Daniel James, writer and broadcaster, Yorta Yorta man, Melbourne
Australia Day perpetuates the colonial myth that this continent is just over 200 years old, when that is patently not the case. Australia and the collection of colonies that preceded it actively tried to destroy or let die the original inhabitants of this place, and Australia Day diminishes the scope of any conversation we can have about the deep dark recesses at the heart of this nation. As an optimist I like to think that one day we can have something we can all celebrate, but we can’t have a unified day until we have a treaty or treaties. The most obvious way to get to that point would be having a voice enshrined within the constitution.
Dorothy Lovett, health worker, Gunditjmara woman, Melbourne
I get sad on the day. There were a lot of massacres, we lost a lot of our family members. Sometimes I go to the Invasion Day march but most of the time I stay home. I’m not in the mood to socialise. I’m patriotic. I love my land, I love my people. My priority is not changing the date but making sure people take their medication; I support our people when they come in to see a doctor or dentist. I recall marching 30 years ago and we’d be lucky to have 100 people. Now we’ve got 100,000 and more. The support is overwhelming. It gives me hope.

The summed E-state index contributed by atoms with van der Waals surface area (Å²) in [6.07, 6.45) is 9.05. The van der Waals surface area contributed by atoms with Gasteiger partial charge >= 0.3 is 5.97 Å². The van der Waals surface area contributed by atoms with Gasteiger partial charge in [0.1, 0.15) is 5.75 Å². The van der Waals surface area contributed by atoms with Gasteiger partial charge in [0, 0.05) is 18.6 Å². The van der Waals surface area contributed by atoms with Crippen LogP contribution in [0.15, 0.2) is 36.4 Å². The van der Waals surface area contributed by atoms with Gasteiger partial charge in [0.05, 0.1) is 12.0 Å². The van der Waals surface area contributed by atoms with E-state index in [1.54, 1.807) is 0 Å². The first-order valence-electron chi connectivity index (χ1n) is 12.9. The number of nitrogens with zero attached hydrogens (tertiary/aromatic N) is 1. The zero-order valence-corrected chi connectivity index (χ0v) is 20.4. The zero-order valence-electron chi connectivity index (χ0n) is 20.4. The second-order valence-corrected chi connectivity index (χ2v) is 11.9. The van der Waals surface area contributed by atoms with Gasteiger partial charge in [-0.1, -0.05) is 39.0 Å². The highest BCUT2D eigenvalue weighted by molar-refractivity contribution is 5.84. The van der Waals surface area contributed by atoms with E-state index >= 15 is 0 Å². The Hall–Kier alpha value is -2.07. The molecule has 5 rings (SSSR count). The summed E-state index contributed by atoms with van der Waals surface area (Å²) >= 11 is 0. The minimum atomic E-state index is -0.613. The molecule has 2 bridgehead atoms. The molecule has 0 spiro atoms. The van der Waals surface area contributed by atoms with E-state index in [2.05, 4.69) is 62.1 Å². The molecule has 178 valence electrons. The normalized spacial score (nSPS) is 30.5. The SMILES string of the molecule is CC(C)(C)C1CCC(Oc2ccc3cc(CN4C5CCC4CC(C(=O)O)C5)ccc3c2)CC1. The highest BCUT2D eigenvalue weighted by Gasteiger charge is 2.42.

Natarsha Bamblett, a Yorta Yorta, Kurnai, Warlpiri and Wiradjuri woman and founder of Miss Soul Inspires, which runs healing workshops and camps
It’s become a celebration that has been promoted to separate a nation. Would it be better to have it on another day? Of course. But will changing the date fix it? No. We have to change the storyline and the day’s purpose and intention. We have to change the voices and the stories so that it has Indigenous history, lens and perspective.
Australia Day marks the colonisation that left communities, families and our culture fractured. It is a day of mourning and also a day that represents the reclaiming of our story. There’s sadness and sorrow but I also get to celebrate myself as an Aboriginal woman and my ancestors. We get to pay respect to the people before us. The strength and the culture and the innovation and the Dreamtime stories and also the fight and survival we have endured.